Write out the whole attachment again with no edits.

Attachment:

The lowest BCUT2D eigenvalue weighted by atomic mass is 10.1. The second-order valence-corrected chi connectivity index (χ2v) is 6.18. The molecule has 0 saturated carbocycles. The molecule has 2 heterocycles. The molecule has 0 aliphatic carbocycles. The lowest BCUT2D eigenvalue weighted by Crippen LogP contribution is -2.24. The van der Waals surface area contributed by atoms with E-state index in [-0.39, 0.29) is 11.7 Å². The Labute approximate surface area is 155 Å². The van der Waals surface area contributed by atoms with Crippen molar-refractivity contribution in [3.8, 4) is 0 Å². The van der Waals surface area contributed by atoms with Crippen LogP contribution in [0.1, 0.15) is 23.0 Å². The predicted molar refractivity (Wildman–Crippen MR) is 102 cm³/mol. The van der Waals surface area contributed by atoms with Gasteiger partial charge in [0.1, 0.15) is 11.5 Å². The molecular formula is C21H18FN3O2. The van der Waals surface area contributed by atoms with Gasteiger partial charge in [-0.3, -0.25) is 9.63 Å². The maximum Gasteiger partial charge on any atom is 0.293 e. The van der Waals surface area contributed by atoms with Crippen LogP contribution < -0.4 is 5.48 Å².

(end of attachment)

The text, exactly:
The lowest BCUT2D eigenvalue weighted by atomic mass is 10.1. The second-order valence-corrected chi connectivity index (χ2v) is 6.18. The molecule has 0 saturated carbocycles. The molecule has 2 heterocycles. The molecule has 0 aliphatic carbocycles. The lowest BCUT2D eigenvalue weighted by Crippen LogP contribution is -2.24. The van der Waals surface area contributed by atoms with E-state index in [-0.39, 0.29) is 11.7 Å². The Labute approximate surface area is 155 Å². The van der Waals surface area contributed by atoms with Crippen molar-refractivity contribution in [3.8, 4) is 0 Å². The van der Waals surface area contributed by atoms with Crippen LogP contribution in [0.1, 0.15) is 23.0 Å². The predicted molar refractivity (Wildman–Crippen MR) is 102 cm³/mol. The van der Waals surface area contributed by atoms with Gasteiger partial charge in [0.1, 0.15) is 11.5 Å². The molecular formula is C21H18FN3O2. The van der Waals surface area contributed by atoms with Gasteiger partial charge in [-0.3, -0.25) is 9.63 Å². The maximum Gasteiger partial charge on any atom is 0.293 e. The van der Waals surface area contributed by atoms with Crippen LogP contribution < -0.4 is 5.48 Å².